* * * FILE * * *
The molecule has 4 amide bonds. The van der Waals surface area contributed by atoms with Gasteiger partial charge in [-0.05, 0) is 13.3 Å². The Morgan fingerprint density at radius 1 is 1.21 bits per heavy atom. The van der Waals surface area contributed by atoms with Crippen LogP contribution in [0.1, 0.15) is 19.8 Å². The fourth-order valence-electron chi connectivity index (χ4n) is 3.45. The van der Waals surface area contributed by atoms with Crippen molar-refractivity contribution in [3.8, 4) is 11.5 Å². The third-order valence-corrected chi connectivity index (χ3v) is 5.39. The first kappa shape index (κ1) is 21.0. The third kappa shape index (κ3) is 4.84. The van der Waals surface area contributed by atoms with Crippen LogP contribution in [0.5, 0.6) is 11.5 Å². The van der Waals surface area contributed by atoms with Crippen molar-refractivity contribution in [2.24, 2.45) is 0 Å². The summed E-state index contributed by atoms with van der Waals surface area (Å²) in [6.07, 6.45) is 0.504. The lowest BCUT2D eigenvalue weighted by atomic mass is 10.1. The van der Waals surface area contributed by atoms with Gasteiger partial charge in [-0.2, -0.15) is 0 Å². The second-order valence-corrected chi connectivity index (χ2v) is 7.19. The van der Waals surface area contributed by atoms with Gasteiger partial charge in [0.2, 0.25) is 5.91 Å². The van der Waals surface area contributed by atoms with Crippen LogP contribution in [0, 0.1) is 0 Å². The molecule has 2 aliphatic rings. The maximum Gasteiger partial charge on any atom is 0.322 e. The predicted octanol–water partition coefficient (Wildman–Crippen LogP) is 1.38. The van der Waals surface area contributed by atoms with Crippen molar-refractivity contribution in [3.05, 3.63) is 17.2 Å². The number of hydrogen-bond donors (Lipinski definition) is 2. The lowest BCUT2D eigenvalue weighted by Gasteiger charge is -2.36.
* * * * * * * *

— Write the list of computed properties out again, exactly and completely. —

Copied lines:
The molecule has 4 amide bonds. The van der Waals surface area contributed by atoms with Gasteiger partial charge in [-0.05, 0) is 13.3 Å². The Morgan fingerprint density at radius 1 is 1.21 bits per heavy atom. The van der Waals surface area contributed by atoms with Crippen LogP contribution in [0.1, 0.15) is 19.8 Å². The fourth-order valence-electron chi connectivity index (χ4n) is 3.45. The van der Waals surface area contributed by atoms with Crippen molar-refractivity contribution in [3.8, 4) is 11.5 Å². The third-order valence-corrected chi connectivity index (χ3v) is 5.39. The first kappa shape index (κ1) is 21.0. The third kappa shape index (κ3) is 4.84. The van der Waals surface area contributed by atoms with Crippen LogP contribution in [0.5, 0.6) is 11.5 Å². The van der Waals surface area contributed by atoms with Crippen molar-refractivity contribution in [2.24, 2.45) is 0 Å². The summed E-state index contributed by atoms with van der Waals surface area (Å²) in [6.07, 6.45) is 0.504. The lowest BCUT2D eigenvalue weighted by atomic mass is 10.1. The van der Waals surface area contributed by atoms with Gasteiger partial charge in [-0.2, -0.15) is 0 Å². The second-order valence-corrected chi connectivity index (χ2v) is 7.19. The van der Waals surface area contributed by atoms with Gasteiger partial charge in [0.2, 0.25) is 5.91 Å². The van der Waals surface area contributed by atoms with Crippen LogP contribution in [0, 0.1) is 0 Å². The molecule has 2 aliphatic rings. The maximum Gasteiger partial charge on any atom is 0.322 e. The predicted octanol–water partition coefficient (Wildman–Crippen LogP) is 1.38. The van der Waals surface area contributed by atoms with Crippen molar-refractivity contribution in [3.05, 3.63) is 17.2 Å². The number of hydrogen-bond donors (Lipinski definition) is 2. The lowest BCUT2D eigenvalue weighted by Gasteiger charge is -2.36.